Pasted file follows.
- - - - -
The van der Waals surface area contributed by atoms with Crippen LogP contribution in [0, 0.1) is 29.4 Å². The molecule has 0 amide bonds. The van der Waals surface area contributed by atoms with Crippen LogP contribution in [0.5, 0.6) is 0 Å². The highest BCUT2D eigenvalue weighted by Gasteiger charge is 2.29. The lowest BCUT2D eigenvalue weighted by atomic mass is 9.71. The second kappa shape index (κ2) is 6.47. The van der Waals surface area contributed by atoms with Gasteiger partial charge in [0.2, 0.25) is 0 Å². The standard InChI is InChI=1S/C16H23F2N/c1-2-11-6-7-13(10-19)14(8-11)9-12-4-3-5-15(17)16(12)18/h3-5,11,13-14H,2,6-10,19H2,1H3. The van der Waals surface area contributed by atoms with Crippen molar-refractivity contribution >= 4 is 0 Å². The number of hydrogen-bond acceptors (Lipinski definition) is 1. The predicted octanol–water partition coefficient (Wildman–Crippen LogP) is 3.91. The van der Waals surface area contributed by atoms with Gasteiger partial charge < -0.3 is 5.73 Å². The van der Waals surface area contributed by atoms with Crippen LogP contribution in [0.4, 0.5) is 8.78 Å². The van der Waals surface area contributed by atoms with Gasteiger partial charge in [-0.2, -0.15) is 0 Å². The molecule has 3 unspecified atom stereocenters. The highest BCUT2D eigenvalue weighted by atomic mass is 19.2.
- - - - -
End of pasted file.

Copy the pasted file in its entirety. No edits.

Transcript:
The van der Waals surface area contributed by atoms with Crippen LogP contribution in [0, 0.1) is 29.4 Å². The molecule has 0 amide bonds. The van der Waals surface area contributed by atoms with Crippen LogP contribution in [0.5, 0.6) is 0 Å². The highest BCUT2D eigenvalue weighted by Gasteiger charge is 2.29. The lowest BCUT2D eigenvalue weighted by atomic mass is 9.71. The second kappa shape index (κ2) is 6.47. The van der Waals surface area contributed by atoms with Gasteiger partial charge in [0.2, 0.25) is 0 Å². The standard InChI is InChI=1S/C16H23F2N/c1-2-11-6-7-13(10-19)14(8-11)9-12-4-3-5-15(17)16(12)18/h3-5,11,13-14H,2,6-10,19H2,1H3. The van der Waals surface area contributed by atoms with Crippen molar-refractivity contribution >= 4 is 0 Å². The number of hydrogen-bond acceptors (Lipinski definition) is 1. The predicted octanol–water partition coefficient (Wildman–Crippen LogP) is 3.91. The van der Waals surface area contributed by atoms with Gasteiger partial charge < -0.3 is 5.73 Å². The van der Waals surface area contributed by atoms with Crippen LogP contribution in [0.4, 0.5) is 8.78 Å². The van der Waals surface area contributed by atoms with Gasteiger partial charge in [-0.2, -0.15) is 0 Å². The molecule has 3 unspecified atom stereocenters. The highest BCUT2D eigenvalue weighted by atomic mass is 19.2.